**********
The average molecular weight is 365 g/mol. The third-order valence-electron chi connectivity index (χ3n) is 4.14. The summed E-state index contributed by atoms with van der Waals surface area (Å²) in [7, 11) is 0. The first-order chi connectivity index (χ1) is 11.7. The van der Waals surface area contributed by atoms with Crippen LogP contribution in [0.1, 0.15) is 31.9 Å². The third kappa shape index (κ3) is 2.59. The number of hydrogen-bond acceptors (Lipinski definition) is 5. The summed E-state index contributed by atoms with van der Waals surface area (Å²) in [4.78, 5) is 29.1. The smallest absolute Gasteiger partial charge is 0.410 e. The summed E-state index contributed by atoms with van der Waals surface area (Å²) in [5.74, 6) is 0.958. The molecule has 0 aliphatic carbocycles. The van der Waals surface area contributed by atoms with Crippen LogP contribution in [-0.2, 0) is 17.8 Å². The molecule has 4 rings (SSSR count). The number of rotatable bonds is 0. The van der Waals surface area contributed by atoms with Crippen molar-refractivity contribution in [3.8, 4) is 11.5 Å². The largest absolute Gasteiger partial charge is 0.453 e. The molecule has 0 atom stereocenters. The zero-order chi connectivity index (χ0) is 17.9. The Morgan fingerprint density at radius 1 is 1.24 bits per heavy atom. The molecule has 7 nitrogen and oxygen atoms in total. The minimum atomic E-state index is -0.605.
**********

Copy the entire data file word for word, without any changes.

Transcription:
The average molecular weight is 365 g/mol. The third-order valence-electron chi connectivity index (χ3n) is 4.14. The summed E-state index contributed by atoms with van der Waals surface area (Å²) in [7, 11) is 0. The first-order chi connectivity index (χ1) is 11.7. The van der Waals surface area contributed by atoms with Crippen LogP contribution in [0.1, 0.15) is 31.9 Å². The third kappa shape index (κ3) is 2.59. The number of hydrogen-bond acceptors (Lipinski definition) is 5. The summed E-state index contributed by atoms with van der Waals surface area (Å²) in [4.78, 5) is 29.1. The smallest absolute Gasteiger partial charge is 0.410 e. The summed E-state index contributed by atoms with van der Waals surface area (Å²) in [5.74, 6) is 0.958. The molecule has 0 aliphatic carbocycles. The van der Waals surface area contributed by atoms with Crippen LogP contribution in [-0.2, 0) is 17.8 Å². The molecule has 4 rings (SSSR count). The number of rotatable bonds is 0. The van der Waals surface area contributed by atoms with Crippen molar-refractivity contribution in [3.8, 4) is 11.5 Å². The largest absolute Gasteiger partial charge is 0.453 e. The molecule has 0 atom stereocenters. The zero-order chi connectivity index (χ0) is 17.9. The Morgan fingerprint density at radius 1 is 1.24 bits per heavy atom. The molecule has 7 nitrogen and oxygen atoms in total. The minimum atomic E-state index is -0.605.